Firstly, it is nice to see this being labeled “Mai Tai Day” this year rather than “Real Mai Tai Day”. It celebrates the birth of the Mai Tai in 1944, using the date for Mai Tai Day designated by Oakland several years ago.
Vic’s opened at 11 am for Brunch and cocktails, and several of us made the trek to be there at opening. Plenty of souvenir Mai Tai Day Mason Jars were available and they’re a timely design. My Mai Tai looked great and was refreshing on Vic’s outdoor patio/picnic space (in the corner of the parking lot). Good social-distancing employed.
Brunch was a little tricky in that you still have to order food via telephone (brunch menu isn’t in the online system yet, though I’d expect that to be fixed soon). And so you have to go over to the main building to pick it up. But otherwise, this is pretty nice. The morning fog was actually a welcome component and then slowly burned off by around 12:30 pm. My Salmon Toast was delightful and Mrs. Mai Tai’s Eggs Benedict was great too. Supposedly brunch will be an option every week going forward.
Aside from the tikiphiles in attendance, there was a special online toast for Mai Tai Day, featuring Vic’s CEO Rhett Rosen. Eve Bergeron set up a monitor and so everyone in attendance could participate. While this wasn’t as grand as last year’s incredible Mai Tai 75 celebration, this was still pretty good considering the restrictions on indoor gatherings.
How to make the Ultimate Mai Tai? Follow along with our recipe and make a Mai Tai yourself to celebrate Mai Tai Day on August 30.
Ultimate Mai Tai by Kevin Crossman ½ oz Appleton 12 Rum ½ oz Smith & Cross Rum ½ oz Plantation OFTD Rum ½ oz Plantation Xaymaca Rum 1 oz Lime Juice ½ oz Orgeat (Latitude 29) ½ oz Orange Curacao (Ferrand Dry Curacao) ¼ oz Demerara Syrup (BG Reynolds)
Do you love making your own homemade cocktail syrups? Does it bring you pleasure to come up with a unique approach or taste for a special ingredient? Do you love saving money by leveraging ingredients you already have in your house? If so, I salute you. Truly, good for you.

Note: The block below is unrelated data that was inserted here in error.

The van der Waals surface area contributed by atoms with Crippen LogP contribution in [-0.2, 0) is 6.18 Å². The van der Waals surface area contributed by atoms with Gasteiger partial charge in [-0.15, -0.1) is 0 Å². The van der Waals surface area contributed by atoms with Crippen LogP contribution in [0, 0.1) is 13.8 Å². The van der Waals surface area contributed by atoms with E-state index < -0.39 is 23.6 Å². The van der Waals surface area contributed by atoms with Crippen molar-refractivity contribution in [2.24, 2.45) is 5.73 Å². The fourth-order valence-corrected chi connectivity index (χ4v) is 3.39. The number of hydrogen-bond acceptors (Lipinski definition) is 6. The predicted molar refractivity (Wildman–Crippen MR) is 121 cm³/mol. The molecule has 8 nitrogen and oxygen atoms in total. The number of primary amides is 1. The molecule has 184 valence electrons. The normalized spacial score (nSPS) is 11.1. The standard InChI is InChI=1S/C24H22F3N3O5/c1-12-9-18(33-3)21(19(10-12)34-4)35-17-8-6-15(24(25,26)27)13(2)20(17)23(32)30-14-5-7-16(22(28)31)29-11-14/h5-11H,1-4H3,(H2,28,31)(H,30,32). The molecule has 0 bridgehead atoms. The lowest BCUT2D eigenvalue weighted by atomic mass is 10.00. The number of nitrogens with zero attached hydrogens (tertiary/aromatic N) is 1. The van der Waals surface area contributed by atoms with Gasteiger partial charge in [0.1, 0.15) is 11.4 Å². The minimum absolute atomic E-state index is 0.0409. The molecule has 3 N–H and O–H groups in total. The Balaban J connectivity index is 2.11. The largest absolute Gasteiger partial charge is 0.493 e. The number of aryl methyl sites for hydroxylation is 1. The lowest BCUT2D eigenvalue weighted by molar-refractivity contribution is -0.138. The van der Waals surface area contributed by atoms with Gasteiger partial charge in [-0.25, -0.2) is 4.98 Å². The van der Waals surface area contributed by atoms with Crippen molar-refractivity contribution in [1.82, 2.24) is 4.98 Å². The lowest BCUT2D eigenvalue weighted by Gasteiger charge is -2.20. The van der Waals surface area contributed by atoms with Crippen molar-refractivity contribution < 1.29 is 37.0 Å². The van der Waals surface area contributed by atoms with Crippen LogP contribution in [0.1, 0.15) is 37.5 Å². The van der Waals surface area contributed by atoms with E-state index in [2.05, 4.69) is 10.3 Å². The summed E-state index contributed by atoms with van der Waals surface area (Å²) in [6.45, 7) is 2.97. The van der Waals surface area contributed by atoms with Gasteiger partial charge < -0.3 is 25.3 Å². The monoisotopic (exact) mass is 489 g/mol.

But that is not my gig.
It doesn’t move me. I don’t really care. Or most probably I’m just lazy. If I can find a commercial solution, I’m totally okay with that.
Yesterday I went to Total Wine to sample some new spirits and cocktail ingredients. I bought three things, and they were all losers. But today, my shipment from BG Reynolds arrived. It’s a good day.
I ordered three syrups:
1 – Passion Fruit Syrup. I used the last of mine the other day, so just in time. I find this syrup to be a nice balance of sweet and tart.
2 – Devine Vanilla. I use this for a couple holiday cocktails and I was hankering to make some new Don’s Spices #2 (equal parts Vanilla/Pimento Dram)
3 – Honey Mix. I had a heck of a time making honey mix at home in the past, so I thought I’d give this a try. It’s made with Orange Blossom Honey and it’s really great. It smells like orange but tastes like honey. This is going to work great for some cocktails I’ve been meaning to revisit.
The cocktail tonight is the Ultimate Navy Grog, leveraging the ingredients procured tonight. I’m still digging this version of the classic tiki cocktail, incorporating elements of the Don the Beachcomber and Trader Vic’s version. The Honey Mix in particular works well in this cocktail.
First was the Montego Bay, with funky Jamaican rum, absinthe, allspice, grapefruit, and lime. This was billed as having a bite and I would agree. A little too spicy for me, though Mrs. Mai Tai loved it. Not pictured.
Next, the Lost Cartographer, featuring Irish Whisky, Banana, Cinnamon, and Bitters. I liked this a lot, though it isn’t really a traditional exotic/tropical cocktail. The banana was subtle but paired well with the cinnamon. Pictured with the orange slice in the Kon-Tiki glass.
Lastly, the Coco Gadget, with Guyana and Agricole rums, coconut, curaçao, cold brew coffee, and bitters. Mrs. Mai Tai thought this would be up her alley, but she thought it was too rum-forward and said she couldn’t taste the coconut and coffee. Meanwhile, I tend to avoid coffee drinks but actually really liked this. Seemed very coconut and coffee forward to me, so obviously your mileage may vary. A nice addition to the Kon-Tiki menu.
It is great to see some new menu items at Kon-Tiki. We love our classic tiki cocktails but I do like to expand my horizons.
Most tikiphiles are familiar with the classic cocktails that Jeff “Beachbum” Berry brought back from the dead, finding their original recipes and sharing them with the world. The 1934 Zombie is the holy grail but there’s also Three Dots and a Dash, the Q.B. Cooler, and others. But an overlooked recipe that deserves just as much praise is the Saturn.
The Saturn was originally prepared by J. “Popo” Galsini in 1967 for the IBA World Cocktail Championship – and Popo won the darn thing. You’d think that thereafter this drink would have been world famous, but nobody was drinking these until Berry discovered it and published the recipe in his book Beachbum Berry’s Taboo Table in 2005.
Saturn ½ oz Lemon Juice ½ oz Passion Fruit Syrup ¼ oz Falernum ¼ oz Orgeat 1¼ oz Dry Gin 8 oz Crushed Ice
Blend and pour into a Pilsner or other tall glass.
The cocktail is surprisingly refreshing. Popo was said to have tended bar in several tiki bars, so he would have been familiar with Orgeat and Falernum that were already starting to lose favor along with the rest of the classic exotic cocktail ingredients in 1967.
I personally prefer up the Orgeat to ½ ounce and then to prepare shaken with crushed ice and served up in a coupe glass.